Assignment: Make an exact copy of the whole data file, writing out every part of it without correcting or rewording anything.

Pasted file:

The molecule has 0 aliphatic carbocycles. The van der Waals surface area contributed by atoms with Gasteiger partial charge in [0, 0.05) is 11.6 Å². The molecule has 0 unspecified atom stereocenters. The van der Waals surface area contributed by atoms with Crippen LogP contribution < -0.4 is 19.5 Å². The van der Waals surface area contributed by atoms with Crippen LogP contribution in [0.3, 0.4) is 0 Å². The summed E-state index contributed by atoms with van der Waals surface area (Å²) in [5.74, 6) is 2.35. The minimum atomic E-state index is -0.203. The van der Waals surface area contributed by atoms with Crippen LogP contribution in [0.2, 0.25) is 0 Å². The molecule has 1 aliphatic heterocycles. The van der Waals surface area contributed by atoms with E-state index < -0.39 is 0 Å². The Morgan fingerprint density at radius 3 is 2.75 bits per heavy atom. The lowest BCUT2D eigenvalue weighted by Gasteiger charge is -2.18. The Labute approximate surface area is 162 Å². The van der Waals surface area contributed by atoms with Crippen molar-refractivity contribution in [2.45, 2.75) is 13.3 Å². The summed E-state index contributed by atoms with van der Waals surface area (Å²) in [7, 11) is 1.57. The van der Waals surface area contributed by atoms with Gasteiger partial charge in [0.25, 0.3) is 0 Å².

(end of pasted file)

The molecule has 0 aliphatic carbocycles. The van der Waals surface area contributed by atoms with Gasteiger partial charge in [0, 0.05) is 11.6 Å². The molecule has 0 unspecified atom stereocenters. The van der Waals surface area contributed by atoms with Crippen LogP contribution < -0.4 is 19.5 Å². The van der Waals surface area contributed by atoms with Crippen LogP contribution in [0.3, 0.4) is 0 Å². The summed E-state index contributed by atoms with van der Waals surface area (Å²) in [5.74, 6) is 2.35. The minimum atomic E-state index is -0.203. The van der Waals surface area contributed by atoms with Crippen LogP contribution in [0.2, 0.25) is 0 Å². The molecule has 1 aliphatic heterocycles. The van der Waals surface area contributed by atoms with E-state index < -0.39 is 0 Å². The Morgan fingerprint density at radius 3 is 2.75 bits per heavy atom. The lowest BCUT2D eigenvalue weighted by Gasteiger charge is -2.18. The Labute approximate surface area is 162 Å². The van der Waals surface area contributed by atoms with Crippen molar-refractivity contribution in [2.45, 2.75) is 13.3 Å². The summed E-state index contributed by atoms with van der Waals surface area (Å²) in [7, 11) is 1.57. The van der Waals surface area contributed by atoms with Gasteiger partial charge in [0.25, 0.3) is 0 Å².